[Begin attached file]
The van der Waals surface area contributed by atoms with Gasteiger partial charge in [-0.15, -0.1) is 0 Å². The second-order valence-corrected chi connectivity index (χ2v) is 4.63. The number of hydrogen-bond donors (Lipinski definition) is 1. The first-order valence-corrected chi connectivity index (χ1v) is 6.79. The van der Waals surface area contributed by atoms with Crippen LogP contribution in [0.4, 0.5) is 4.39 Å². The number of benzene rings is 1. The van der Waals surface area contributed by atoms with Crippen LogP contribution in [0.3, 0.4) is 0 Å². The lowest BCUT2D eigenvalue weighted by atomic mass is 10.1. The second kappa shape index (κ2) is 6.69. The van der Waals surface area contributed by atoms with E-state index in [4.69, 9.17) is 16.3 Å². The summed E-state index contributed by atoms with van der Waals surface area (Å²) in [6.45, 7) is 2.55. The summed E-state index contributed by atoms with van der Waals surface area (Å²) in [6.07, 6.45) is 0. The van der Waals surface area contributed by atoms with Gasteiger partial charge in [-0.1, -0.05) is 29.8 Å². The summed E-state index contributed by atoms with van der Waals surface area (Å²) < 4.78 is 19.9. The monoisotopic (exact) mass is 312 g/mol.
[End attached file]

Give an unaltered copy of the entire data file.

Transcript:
The van der Waals surface area contributed by atoms with Gasteiger partial charge in [-0.15, -0.1) is 0 Å². The second-order valence-corrected chi connectivity index (χ2v) is 4.63. The number of hydrogen-bond donors (Lipinski definition) is 1. The first-order valence-corrected chi connectivity index (χ1v) is 6.79. The van der Waals surface area contributed by atoms with Crippen LogP contribution in [0.4, 0.5) is 4.39 Å². The number of benzene rings is 1. The van der Waals surface area contributed by atoms with Crippen LogP contribution in [0.3, 0.4) is 0 Å². The lowest BCUT2D eigenvalue weighted by atomic mass is 10.1. The second kappa shape index (κ2) is 6.69. The van der Waals surface area contributed by atoms with E-state index in [4.69, 9.17) is 16.3 Å². The summed E-state index contributed by atoms with van der Waals surface area (Å²) in [6.45, 7) is 2.55. The summed E-state index contributed by atoms with van der Waals surface area (Å²) in [6.07, 6.45) is 0. The van der Waals surface area contributed by atoms with Gasteiger partial charge in [-0.1, -0.05) is 29.8 Å². The summed E-state index contributed by atoms with van der Waals surface area (Å²) < 4.78 is 19.9. The monoisotopic (exact) mass is 312 g/mol.